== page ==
Welcome back to Glyndebourne!
As our stage comes to life once more, our Artistic Director Stephen Langridge welcomes you back to Glyndebourne.
By the end of the summer we managed to present a programme of open gardens, garden concerts and outdoor opera as our positive response to the restrictions of Covid-19: an attempt to find a responsible, appropriately distanced, and above all, safe way of performing to a live audience. Next, we set our sights on our autumn performances – clearly they could not go ahead as planned, but we refused to be beaten. So, it is with the greatest pleasure that we have arrived at this moment, finally together again, this time indoors, to experience high calibre music making. Not digital, not even analogue, but the real thing: live opera.
My daughter’s school netball teacher had one major piece of advice which she drummed into her pupils: adapt to changing circumstances. At Glyndebourne we’ve adopted that maxim, and good thing too, because the circumstances have changed continually. What you are seeing today is an adaptation, a rapid and joyful improvisation. No time for a design process: this time it’s a question of raiding the costume and props stores. Opera is usually glacial in development. It’s been good to discover that we can be fleet of foot occasionally!
Stephen Langridge in rehearsals for the summer production of In the Market for Love
Music and theatre function as a meeting point where together we can reflect, celebrate, grieve, question, imagine – and laugh! The roots of comic opera, opera buffa, reach back to the commedia dell’arte: the improvised Italian form which sprang up in the hurly-burly of the marketplace. Satirical, ribald and ridiculous, playing with social status and sexual desire, this approach to theatre found a natural home in opera from Pergolesi’s La serva padrona onwards. A century later and Offenbach, the master of adapting to changing circumstances, wrote countless bouffes. Farcical, cheeky and downright risqué, his energetic, supremely skilful musical and theatrical craft was so popular that it forced a threatened opera establishment finally to open their doors to the man known as the ‘Mozart of the Champs Élysées’.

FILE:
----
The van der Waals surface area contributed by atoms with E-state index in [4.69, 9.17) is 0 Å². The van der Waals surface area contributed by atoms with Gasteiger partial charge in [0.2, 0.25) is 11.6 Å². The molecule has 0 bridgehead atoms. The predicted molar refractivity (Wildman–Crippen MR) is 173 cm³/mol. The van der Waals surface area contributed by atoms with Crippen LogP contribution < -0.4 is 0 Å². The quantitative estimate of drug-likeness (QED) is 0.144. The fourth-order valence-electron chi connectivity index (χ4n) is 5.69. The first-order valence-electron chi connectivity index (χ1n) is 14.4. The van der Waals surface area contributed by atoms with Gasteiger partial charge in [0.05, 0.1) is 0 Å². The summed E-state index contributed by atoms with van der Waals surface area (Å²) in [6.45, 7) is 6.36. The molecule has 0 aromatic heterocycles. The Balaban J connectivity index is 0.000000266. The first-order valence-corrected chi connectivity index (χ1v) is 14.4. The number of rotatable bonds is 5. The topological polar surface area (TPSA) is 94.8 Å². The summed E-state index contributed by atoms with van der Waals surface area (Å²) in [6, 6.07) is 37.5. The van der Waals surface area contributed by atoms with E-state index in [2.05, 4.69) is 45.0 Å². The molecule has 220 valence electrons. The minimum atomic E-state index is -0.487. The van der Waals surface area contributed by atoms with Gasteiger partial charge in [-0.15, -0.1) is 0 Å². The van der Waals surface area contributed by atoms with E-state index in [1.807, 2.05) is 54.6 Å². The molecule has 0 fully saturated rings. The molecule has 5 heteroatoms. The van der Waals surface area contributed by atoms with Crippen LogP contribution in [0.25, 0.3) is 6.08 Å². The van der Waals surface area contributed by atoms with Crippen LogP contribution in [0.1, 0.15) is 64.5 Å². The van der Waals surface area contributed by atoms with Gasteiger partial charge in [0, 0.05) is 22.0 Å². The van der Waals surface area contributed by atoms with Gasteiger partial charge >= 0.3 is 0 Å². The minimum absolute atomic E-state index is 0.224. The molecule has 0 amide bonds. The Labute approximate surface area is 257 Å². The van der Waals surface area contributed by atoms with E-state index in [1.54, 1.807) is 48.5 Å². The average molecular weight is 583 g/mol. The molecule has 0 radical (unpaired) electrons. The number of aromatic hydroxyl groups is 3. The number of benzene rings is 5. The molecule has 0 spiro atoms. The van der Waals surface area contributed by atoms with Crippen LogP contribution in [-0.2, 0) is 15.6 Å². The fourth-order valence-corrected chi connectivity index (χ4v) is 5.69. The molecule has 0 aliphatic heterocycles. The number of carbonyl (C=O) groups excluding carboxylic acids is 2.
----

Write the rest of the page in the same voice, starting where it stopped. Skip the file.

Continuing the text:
It’s true that these are difficult and serious times, and you may be socially distanced from each other in the auditorium, but you can allow yourselves to enjoy what may be the only time you get so much space to yourself in this beautiful theatre, to have a good laugh and generally be as rumbustious as Offenbach’s rowdy audience back in 1858! Let’s have some operatic fun together.
Image credits: In the Market for Love autumn rehearsals, photo by James Bellorini | In the Market for Love summer rehearsals, photo by Richard Hubert Smith